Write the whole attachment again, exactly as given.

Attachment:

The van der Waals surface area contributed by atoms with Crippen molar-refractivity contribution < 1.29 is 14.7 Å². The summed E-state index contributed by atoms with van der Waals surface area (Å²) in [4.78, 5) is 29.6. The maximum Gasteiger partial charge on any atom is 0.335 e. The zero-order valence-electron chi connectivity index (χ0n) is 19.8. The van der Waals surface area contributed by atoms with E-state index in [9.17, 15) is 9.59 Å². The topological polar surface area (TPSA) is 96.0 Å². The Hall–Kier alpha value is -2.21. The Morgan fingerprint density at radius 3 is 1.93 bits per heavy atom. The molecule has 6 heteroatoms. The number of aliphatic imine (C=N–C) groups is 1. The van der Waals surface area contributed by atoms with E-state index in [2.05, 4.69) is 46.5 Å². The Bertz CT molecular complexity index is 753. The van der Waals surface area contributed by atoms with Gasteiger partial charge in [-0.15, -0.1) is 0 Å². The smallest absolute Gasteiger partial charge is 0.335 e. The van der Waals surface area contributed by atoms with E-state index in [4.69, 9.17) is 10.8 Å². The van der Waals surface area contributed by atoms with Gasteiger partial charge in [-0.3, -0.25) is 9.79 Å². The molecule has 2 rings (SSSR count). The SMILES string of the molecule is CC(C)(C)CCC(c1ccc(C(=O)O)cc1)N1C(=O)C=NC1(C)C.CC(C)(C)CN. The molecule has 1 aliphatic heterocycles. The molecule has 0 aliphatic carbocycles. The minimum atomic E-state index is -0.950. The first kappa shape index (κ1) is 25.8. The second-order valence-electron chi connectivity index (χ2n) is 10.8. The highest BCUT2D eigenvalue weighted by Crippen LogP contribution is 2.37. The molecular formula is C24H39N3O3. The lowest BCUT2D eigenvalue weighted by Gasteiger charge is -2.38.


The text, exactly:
The van der Waals surface area contributed by atoms with Crippen molar-refractivity contribution < 1.29 is 14.7 Å². The summed E-state index contributed by atoms with van der Waals surface area (Å²) in [4.78, 5) is 29.6. The maximum Gasteiger partial charge on any atom is 0.335 e. The zero-order valence-electron chi connectivity index (χ0n) is 19.8. The van der Waals surface area contributed by atoms with E-state index in [9.17, 15) is 9.59 Å². The topological polar surface area (TPSA) is 96.0 Å². The Hall–Kier alpha value is -2.21. The Morgan fingerprint density at radius 3 is 1.93 bits per heavy atom. The molecule has 6 heteroatoms. The number of aliphatic imine (C=N–C) groups is 1. The van der Waals surface area contributed by atoms with E-state index in [2.05, 4.69) is 46.5 Å². The Bertz CT molecular complexity index is 753. The van der Waals surface area contributed by atoms with Gasteiger partial charge in [-0.15, -0.1) is 0 Å². The smallest absolute Gasteiger partial charge is 0.335 e. The van der Waals surface area contributed by atoms with E-state index in [4.69, 9.17) is 10.8 Å². The van der Waals surface area contributed by atoms with Gasteiger partial charge in [-0.3, -0.25) is 9.79 Å². The molecule has 2 rings (SSSR count). The SMILES string of the molecule is CC(C)(C)CCC(c1ccc(C(=O)O)cc1)N1C(=O)C=NC1(C)C.CC(C)(C)CN. The molecule has 1 aliphatic heterocycles. The molecule has 0 aliphatic carbocycles. The minimum atomic E-state index is -0.950. The first kappa shape index (κ1) is 25.8. The second-order valence-electron chi connectivity index (χ2n) is 10.8. The highest BCUT2D eigenvalue weighted by Crippen LogP contribution is 2.37. The molecular formula is C24H39N3O3. The lowest BCUT2D eigenvalue weighted by Gasteiger charge is -2.38.